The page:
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About kaffeemitmilch

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  • Location Frankfurt am Main
  • Nationality USA
  • Gender Male
  • Year of birth 1983
  1.   I know, and I agreed with what you wrote.
  2. Converting a US driver's license to a German one

    I guess it depends on the city/state in Germany, and the state in the US. My CT one allows me to drive any non-commercial motor vehicle except for a motorcycle, so the Germans gave it back to me as they couldn't revoke my right to drive the other vehicles while in the US. And, I just renewed my CT DL and they send it to you abroad if you're there temporarily. It cost $72, so that's really pricey, but I decided to keep it (even though I don't really have an address there any more) because if I were to switch back to CA, where I do have family, I'd have a license with basically no reciprocity in most of Europe. CT is better.
  3.   I agree. These countries have no opt-out like the UK and Ireland, so are generally required to follow Schengen rules even though border controls exist as standard, as opposed to being ad-hoc and temporary.
  4. Yes, you can with your residence permit that states you are an EU family member. Print out this page: http://www.inis.gov.ie/en/INIS/Pages/visa-eu-family-residence-card
  5. You have 90 days outside Germany within Schengen, I think. If you leave and re-enter Schengen, though, you'll have a stamp that authorities will generally go by, giving you time in Germany.
  6. Travel with aufenthaltserlaubnis without passport

    They check less when flying - can you try that if you really can't get your passport back?   Also, I've entered Spain and Andorra with just my residence permit (intra-Schengen, though Andorra isn't a part of it). Maybe I just got lucky, but it is possible the French will let you in. But, it would be taking a risk.   With a residence permit of a Schengen member state, you can travel to other Schengen countries without a visa alone. Other countries can choose to allow you in. If you have a residence permit stating you're an EU family member, you can enter Ireland and the UK too.   Here're Ireland's entry requirements: http://www.citizensinformation.ie/en/moving_country/moving_to_ireland/coming_to_live_in_ireland/visa_requirements_for_entering_ireland.html
  7. Travel with aufenthaltserlaubnis without passport

    Hmm, the French tend to check often, but mostly on cheaper transport like buses. The Thalys is used by people with more money usually, so chances are lower. Still, France checks more than other countries. I would be wary of going without a passport. However, you could possibly get away with it.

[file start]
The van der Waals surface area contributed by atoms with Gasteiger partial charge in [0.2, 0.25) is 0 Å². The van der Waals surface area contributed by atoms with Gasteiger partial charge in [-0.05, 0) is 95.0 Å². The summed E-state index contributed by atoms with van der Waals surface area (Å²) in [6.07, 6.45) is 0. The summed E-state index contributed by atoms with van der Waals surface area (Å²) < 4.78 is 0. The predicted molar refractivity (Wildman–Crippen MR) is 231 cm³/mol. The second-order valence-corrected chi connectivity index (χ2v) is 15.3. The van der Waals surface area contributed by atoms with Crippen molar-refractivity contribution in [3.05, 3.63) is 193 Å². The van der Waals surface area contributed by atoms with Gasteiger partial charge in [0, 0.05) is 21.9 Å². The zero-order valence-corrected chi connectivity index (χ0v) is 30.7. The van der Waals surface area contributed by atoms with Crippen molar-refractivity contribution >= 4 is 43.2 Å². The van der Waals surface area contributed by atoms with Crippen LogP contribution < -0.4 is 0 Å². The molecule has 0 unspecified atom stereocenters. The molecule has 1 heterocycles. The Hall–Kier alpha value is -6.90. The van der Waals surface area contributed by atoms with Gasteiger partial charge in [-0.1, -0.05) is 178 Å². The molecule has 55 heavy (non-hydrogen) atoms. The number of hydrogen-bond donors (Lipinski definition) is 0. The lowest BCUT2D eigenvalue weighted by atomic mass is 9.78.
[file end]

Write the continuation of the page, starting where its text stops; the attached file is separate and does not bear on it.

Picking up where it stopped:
8. Converting a US driver's license to a German one in 2016

    There is no longer a 6 month requirement... the 6 months refers to the time you're allowed to drive on your non-EU license. That's all. You can exchange your DL that was issued before you moved to Germany.
  9. Converting a driver's license to a German one

    Less cosmopolitan towns like... Frankfurt :)
  10. Does your residence permit state Erwerbstaetigkeit gestattet? Why wouldn't this be enough proof? Worked for me.
  11. Dual citizenship- traveling from the US to Germany

    I don't think it matters within the EU. You can take her birth certificate along for proof of the familial relationship, and a letter from the mother authorizing you to travel outside the country with your daughter.
  12. The UK officially says that they only accept a residence permit that states the holder is an EU family member, but they are required to, and do, allow close EU family members into the country as long as they are traveling with or joining the EU family member. They may make a fuss, but they must give you a Stamp 1A. The issue arises when airlines refuse boarding to family members because of official UKVI rules, but if you go by train or car, you will be face to face with a UKVI officer, and if they cause trouble, you can show them the freedom of movement rules. You should also have your marriage certificate if the spouse is traveling.   Now, there is a slight chance that your arguments will fall on deaf ears, but this is rare. Here's a good site that explains your rights: https://eumovement.wordpress.com/2010/08/04/no-visa-but-still-want-to-travel/, including a link to the freedom of movement directive.   In the end, the easiest would be to get an EEA family permit, but they are often really slow to process this, and often even reject it. UKVI are a terrible bunch.
  13. German citizenship for baby of two foreigners

    Check in - show US passport Passport control - show Kinderreisepass, unless they ask where you're traveling to, and question the lack of the US visa, in which case you show the US passport too Gate - US passport   Returning - you can show the US passport for check in and boarding, but can also just show the German passport as there is no exit passport control   BTW, my daughter is also US-German, and I wanted to get her the Kinderreisepass because it's cheap and instant, and not biometric, but the German mama got her the regular one. I really couldn't find any country that doesn't accept the Kinderreisepass except for the US. So, good on you for getting it. Might as well take advantage. I also don't think the photo needs to be updated before the expiration. If they make it valid for six years, they'll have to accept it for six years, and I think they do in most cases
  14. losing your job during Einbürgerungsprozess

    You can't be denied when you've been given a zusicherung, I don't think, but best you tell them. Would be INSANE if they say you're guaranteed citizenship and then they withdraw.
  15. Brexit / Applying for German citizenship

      I would hope so! Get them the Kinderreisepass if possible, unless you plan on going to the US - keep their fingerprints out of the public sphere for a little bit longer